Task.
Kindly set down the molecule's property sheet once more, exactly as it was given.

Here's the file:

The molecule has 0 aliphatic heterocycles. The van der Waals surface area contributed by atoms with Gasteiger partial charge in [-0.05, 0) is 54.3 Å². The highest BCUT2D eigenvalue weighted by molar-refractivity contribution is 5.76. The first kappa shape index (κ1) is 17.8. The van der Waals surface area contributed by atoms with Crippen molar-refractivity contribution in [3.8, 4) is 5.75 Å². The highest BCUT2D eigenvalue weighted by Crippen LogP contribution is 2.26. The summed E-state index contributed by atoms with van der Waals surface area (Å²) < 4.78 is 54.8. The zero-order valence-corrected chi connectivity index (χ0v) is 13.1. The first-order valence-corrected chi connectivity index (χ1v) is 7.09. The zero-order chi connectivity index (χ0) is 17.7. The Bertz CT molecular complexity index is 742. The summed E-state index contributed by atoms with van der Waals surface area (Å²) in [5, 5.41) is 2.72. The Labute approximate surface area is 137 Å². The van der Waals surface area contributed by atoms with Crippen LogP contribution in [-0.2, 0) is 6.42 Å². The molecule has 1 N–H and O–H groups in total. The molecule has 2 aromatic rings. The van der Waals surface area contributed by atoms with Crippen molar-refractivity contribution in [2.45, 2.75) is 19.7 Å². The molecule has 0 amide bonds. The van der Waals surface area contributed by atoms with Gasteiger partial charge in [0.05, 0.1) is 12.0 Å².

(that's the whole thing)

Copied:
The molecule has 0 aliphatic heterocycles. The van der Waals surface area contributed by atoms with Gasteiger partial charge in [-0.05, 0) is 54.3 Å². The highest BCUT2D eigenvalue weighted by molar-refractivity contribution is 5.76. The first kappa shape index (κ1) is 17.8. The van der Waals surface area contributed by atoms with Crippen molar-refractivity contribution in [3.8, 4) is 5.75 Å². The highest BCUT2D eigenvalue weighted by Crippen LogP contribution is 2.26. The summed E-state index contributed by atoms with van der Waals surface area (Å²) < 4.78 is 54.8. The zero-order valence-corrected chi connectivity index (χ0v) is 13.1. The first-order valence-corrected chi connectivity index (χ1v) is 7.09. The zero-order chi connectivity index (χ0) is 17.7. The Bertz CT molecular complexity index is 742. The summed E-state index contributed by atoms with van der Waals surface area (Å²) in [5, 5.41) is 2.72. The Labute approximate surface area is 137 Å². The van der Waals surface area contributed by atoms with Crippen LogP contribution in [-0.2, 0) is 6.42 Å². The molecule has 1 N–H and O–H groups in total. The molecule has 2 aromatic rings. The van der Waals surface area contributed by atoms with Crippen molar-refractivity contribution in [2.45, 2.75) is 19.7 Å². The molecule has 0 amide bonds. The van der Waals surface area contributed by atoms with Gasteiger partial charge in [0.05, 0.1) is 12.0 Å².